Arnold L. Windman, a former top executive of consulting engineer Syska & Hennessy, New York City, and an early advocate of tort and liability reform, died on June 19 in Hilton Head, S.C., of complications from a fall, says his family. He was 83. As a senior engineer, partner, president and vice chairman of the firm, Windman oversaw a number of its key design projects, including the National Gallery of Art in Washington, D.C., and the American Hospital in Paris. He retired in 1991. A former president of the society that preceded the American Council of Engineering Companies, Windman led the creation of the American Tort Reform Association, a national education and lobbying group.
Kurt D. Gustafson, director of technical assistance at the American Institute of Steel Construction and founder and former principal of Chicago-based structural engineering firm Tylk Gustafson Reckers Wilson Andrews, died on June 19 of a heart attack. He was 68. “Kurt was a very thorough and very knowledgeable engineer,” says Michael Tylk, also a principal of the firm. “He was a great mentor for our younger engineers.” Gustafson was a fellow of the American Society of Civil Engineers.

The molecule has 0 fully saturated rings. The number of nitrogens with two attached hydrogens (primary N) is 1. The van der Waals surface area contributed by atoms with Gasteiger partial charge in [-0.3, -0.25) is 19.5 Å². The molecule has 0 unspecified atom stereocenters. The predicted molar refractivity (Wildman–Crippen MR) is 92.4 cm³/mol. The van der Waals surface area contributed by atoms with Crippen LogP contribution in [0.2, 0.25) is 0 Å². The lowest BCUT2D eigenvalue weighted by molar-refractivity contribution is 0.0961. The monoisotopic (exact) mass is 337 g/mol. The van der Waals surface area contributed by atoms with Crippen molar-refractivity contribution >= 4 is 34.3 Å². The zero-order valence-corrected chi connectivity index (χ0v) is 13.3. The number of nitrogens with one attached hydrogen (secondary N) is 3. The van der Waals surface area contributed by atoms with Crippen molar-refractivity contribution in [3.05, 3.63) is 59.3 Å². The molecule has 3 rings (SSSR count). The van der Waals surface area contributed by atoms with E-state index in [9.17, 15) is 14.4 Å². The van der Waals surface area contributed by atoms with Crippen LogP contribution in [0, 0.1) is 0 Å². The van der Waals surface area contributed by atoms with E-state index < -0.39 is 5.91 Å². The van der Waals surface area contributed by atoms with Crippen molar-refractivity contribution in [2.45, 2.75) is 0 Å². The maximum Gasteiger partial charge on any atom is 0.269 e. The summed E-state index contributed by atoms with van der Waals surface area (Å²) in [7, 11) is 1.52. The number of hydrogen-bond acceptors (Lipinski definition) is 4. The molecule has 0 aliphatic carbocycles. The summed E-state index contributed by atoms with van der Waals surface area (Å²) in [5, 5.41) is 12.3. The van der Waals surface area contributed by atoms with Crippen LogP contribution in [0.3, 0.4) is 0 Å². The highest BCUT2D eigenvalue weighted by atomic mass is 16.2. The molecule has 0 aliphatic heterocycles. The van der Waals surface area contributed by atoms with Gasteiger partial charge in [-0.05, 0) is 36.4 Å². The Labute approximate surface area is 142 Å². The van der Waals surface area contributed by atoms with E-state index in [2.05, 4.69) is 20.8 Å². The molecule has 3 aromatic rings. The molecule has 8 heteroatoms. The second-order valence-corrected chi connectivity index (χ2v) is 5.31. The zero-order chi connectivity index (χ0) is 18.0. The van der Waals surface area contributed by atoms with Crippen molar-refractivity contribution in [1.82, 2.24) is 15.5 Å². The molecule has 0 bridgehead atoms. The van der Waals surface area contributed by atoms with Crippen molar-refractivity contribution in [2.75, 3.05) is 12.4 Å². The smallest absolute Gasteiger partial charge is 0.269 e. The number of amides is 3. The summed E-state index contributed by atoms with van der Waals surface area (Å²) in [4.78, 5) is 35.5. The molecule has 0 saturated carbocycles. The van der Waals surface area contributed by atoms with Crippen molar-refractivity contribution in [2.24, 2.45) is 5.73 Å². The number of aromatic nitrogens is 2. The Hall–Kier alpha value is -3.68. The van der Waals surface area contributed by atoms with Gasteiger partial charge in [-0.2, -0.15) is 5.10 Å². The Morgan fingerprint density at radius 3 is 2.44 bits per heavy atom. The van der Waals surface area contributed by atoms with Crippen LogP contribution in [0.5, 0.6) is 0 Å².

Theron Z. “T.Z.” Chastain, a pioneer in the design of reinforced concrete structures and in the investigation of structural collapses, died on June 18 at age 89. Chastain was founder and principal of Atlanta-based Chastain Forensic Corp., acquired by forensic engineer Wiss, Janney, Elstner Associates Inc., Northbrook, Ill., in 1990. He also served as president of the American Concrete Institute in 1981.